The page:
Chad. In early February, the capital, N’Djamena, was joined by a coalition of rebel forces that have been marching from their bases in Sudan throughout Chad to overthrow President Idriss Déby’s regime. The rebels quickly gained control of parts of the capital, but around the presidential palace, army forces held their ground.
Thousands of people fled N’Djamena, and France led the evacuation of French citizens and other Westerners. The French military force stationed in T. was reinforced but did not intervene in the fighting.
The EU decided to postpone the planned deployment of a security force of 3,700 men, including 200 Swedes. The force would be located in eastern Chad and in the Central African Republic to protect refugees from Darfur in Sudan. Chad accused Sudan of being behind the rebels’ actions in order to stop the EU force. In February, fighting took place in Darfur and thousands more refugees crossed the border to Chad. Déby called on the EU to quickly dispatch the protection force, and in mid-February, the first EUFOR forces were in place in Chad, among them some Swedes.
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The rebels soon withdrew from N’Djamena and the Chadian regime claimed to have regained control of the city. At least 160 people had been killed in the fighting and many of the victims were civilians. According to authorities, the deaths were several hundred.
As a result of the uprising, the Déby regime struck against the political opposition. Among other things, some leading opposition politicians were arrested. One of them, Ngarlejy Yorongar, managed to escape to Cameroon where he testified that his arrested colleague Ibni Oumar Muhamat Saleh had been beaten. Opposition politician Lol Mahamat Choua was also arrested.
The déby regime imposed a curfew in the capital and in six provinces in the south and east.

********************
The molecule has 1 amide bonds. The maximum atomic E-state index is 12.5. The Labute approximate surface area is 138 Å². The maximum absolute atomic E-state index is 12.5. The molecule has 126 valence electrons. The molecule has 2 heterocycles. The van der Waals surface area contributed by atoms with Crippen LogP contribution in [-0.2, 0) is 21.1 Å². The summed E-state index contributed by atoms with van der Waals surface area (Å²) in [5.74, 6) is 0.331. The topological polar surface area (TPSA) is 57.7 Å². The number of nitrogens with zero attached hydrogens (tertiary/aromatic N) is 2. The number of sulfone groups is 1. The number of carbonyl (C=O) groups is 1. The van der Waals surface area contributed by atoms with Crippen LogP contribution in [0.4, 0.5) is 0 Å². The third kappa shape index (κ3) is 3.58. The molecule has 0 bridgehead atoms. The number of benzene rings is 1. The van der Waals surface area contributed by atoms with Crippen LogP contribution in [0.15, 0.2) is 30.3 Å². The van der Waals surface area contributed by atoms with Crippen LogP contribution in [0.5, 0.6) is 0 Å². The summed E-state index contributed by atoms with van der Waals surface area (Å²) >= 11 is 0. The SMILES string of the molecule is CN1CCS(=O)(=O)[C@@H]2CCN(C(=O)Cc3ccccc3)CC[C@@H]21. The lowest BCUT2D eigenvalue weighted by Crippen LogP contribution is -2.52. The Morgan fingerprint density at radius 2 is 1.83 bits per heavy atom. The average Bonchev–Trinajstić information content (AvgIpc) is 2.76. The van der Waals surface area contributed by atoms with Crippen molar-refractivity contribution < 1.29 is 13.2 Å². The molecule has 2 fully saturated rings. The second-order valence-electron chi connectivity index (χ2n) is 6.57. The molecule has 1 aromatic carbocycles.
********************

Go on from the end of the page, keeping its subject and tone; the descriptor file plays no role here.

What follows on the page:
In March, for the sixth time in five years, Chad and Sudan signed a non-strike agreement with the hope of ending military conflicts across the border.
However, the rebel forces were not included in the agreement, and they threatened to continue the attempts to overthrow Déby as long as he did not want to talk about the division of power in Chad. In April, a possible sign of bargaining came when Déby appointed his adviser Youssouf Saleh Abbas as new prime minister. Abbas had previously switched from the opposition to Déby and he was expected to be assigned to hold talks with the rebels.
But the unrest continued. In June and July, fierce fighting took place between rebels and the army in eastern Chad, and the UN refugee agency UNHCR was forced to leave a number of refugee camps. The regime accused the EUFOR force of inaction when the rebels attacked and killed civilians. Over a hundred attacks against relief workers had occurred since the beginning of the year. At the same time, the local harvest was poor for the second year in a row and food prices rose.
In November, Chad and Sudan decided to re-establish their diplomatic relations.
According to Countryaah reports, the population of Chad in 2008 was 11,952,025, ranking number 74 in the world. The population growth rate was 3.430% yearly, and the population density was 9.4918 people per km2.
Population, society and rights